Concussion arrived in theatres on Christmas, as the Will Smith vehicle finally reached the public after earning mixed critical reviews. We stated back in September that the real story’s complexity, along with studio honchos botching things up, would result in a movie that misses the point. Now that we’ve seen it, it’s even more obvious that Sony’s film cooks up drama with composite/fictional characters while ignoring the broader issues of institutional complicity that are at the heart of the NFL’s bad brains problem.

While Sony and Concussion director Peter Landesman deny the film was edited to prevent NFL protests, the differences between the script as originally prepared for production and how it ended up on screen strongly suggest otherwise. Here is a non-comprehensive list of changes made to Concussion between its initial production draft, dated Sept. 1, 2014 (as leaked in the Sony hack), and the version that appeared in theaters last week.

Roger Goodell

Goodell’s prominence in Concussion is significantly decreased, as is that of his predecessor Paul Tagliabue. Here are the words Concussion’s production draft put into the commish’s mouth upon his introduction:



What I’m here to do now, my main responsibility, is to protect the shield-- (the NFL logo)--the integrity of the game. There’s been some innuendo about the so-called dangers of playing football. I want us to go on enjoying our great game knowing our kids love it, respect it, never stop having fun. Now I’m talking to all the mothers out there now--The first thing I’m doing is to set a new commission, led by NFL medical chief Dr. Elliot Pellman, of the New York Jets, and task him to lead a summit--

And here’s how Luke Wilson’s Goodell said in the released version of the film:

What I’m here to do now is protect the shield. The NFL isn’t just a sports league. It’s an entertainment product. America’s game. I want us to go on... [inaudible]

Goodell’s words were changed again later, when speaking to a conference of NFL doctors. The production draft script was much less equivocal:

This scene, as it appeared in the movie:


GOODELL: This is an important day for the National Football League. We’ve had some very good dialogue which will help us improve the care for our players.

QUESTIONER: What do you think when you hear about former NFL players suffering from symptoms that have only been seen in boxers and people over eighty years old? What does that say about the effect of concussions on players?

GOODELL: I’m not a doctor here, but you have to look at their entire medical history. This is an evolving science, and that’s OK.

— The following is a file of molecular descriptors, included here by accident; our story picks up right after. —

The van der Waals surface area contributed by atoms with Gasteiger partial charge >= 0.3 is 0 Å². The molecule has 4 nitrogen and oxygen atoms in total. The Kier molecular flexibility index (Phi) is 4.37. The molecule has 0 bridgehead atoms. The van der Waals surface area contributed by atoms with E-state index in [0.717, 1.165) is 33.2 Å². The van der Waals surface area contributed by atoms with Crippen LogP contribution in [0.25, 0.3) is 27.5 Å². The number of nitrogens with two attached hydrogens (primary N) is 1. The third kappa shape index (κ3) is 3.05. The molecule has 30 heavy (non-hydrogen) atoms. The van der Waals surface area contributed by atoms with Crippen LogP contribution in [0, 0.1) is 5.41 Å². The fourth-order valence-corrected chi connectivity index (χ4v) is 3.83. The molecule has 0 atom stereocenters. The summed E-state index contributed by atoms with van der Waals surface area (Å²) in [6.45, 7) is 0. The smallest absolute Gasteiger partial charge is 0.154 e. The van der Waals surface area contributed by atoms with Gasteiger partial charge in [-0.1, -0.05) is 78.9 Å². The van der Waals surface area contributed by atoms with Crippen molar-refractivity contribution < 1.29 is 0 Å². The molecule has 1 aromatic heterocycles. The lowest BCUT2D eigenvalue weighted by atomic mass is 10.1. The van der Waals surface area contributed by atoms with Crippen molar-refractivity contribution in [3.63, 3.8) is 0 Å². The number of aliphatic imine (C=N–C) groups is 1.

Later, Omalu speaks to the NFLPA “Concussion Committee.” The production draft script has Goodell present at this meeting; notably, it refers to Goodell “staring grimly at Omalu’s back.” Goodell does not appear in the scene as it appears in theaters.


Dozens of lines of dialogue were changed to modify characterizations of individuals or organizations portrayed in the film. Among them:



  • Bennet’s line about knowing other players must suffer from the same symptoms of Mike Webster originally read: “But they’re dead. Or hidden in nursing homes.” That line appears on film as: “Or lost, like the way Mike Webster was lost.”
  • University of Pittsburgh neuropathologist Ron Hamilton’s assertion upon verifying Omalu’s discovery of CTE that the NFL will “find a way to kill this” is removed.
  • The production draft refers to Justin Strzelczyk’s death as the result of a “forty-mile high speed pursuit.” The film calls it a “fiery accident.”
  • Dr. Elliot Pellman calls Omalu a “quack” in the production draft, but says “he looks like a nobody” in the finished film.
  • A threatening call to Omalu originally went as follows. In the film, the references to the NFL (and the suggestion that the caller represents the league) are removed. Further acts of intimidation are also removed or toned down, and a scene where Omalu discovers his tires are slashed is missing.
  • A later scene where former Steelers team doctor Julian Bailes says, “Think of the NFL team owners as ranchers, the coaches and doctors as ranch hands, and the players as cattle” is cut, as is his later claim that insurance companies offered him “millions of dollars to shut the hell up.” Also cut: references to Steelers owner Dan Rooney, Alabama head coach Nick Saban, and a complete subplot about Nigerian-born defensive tackle Amobi Okoye—Omalu’s cousin—who ended up in a coma for three months with a brain injury. (Landesman told WBUR that storyline was left out of the movie because audiences “didn’t believe it.”)

Concussion finished sixth in its opening weekend box office, just behind Alvin and the Chipmunks: The Road Chip.

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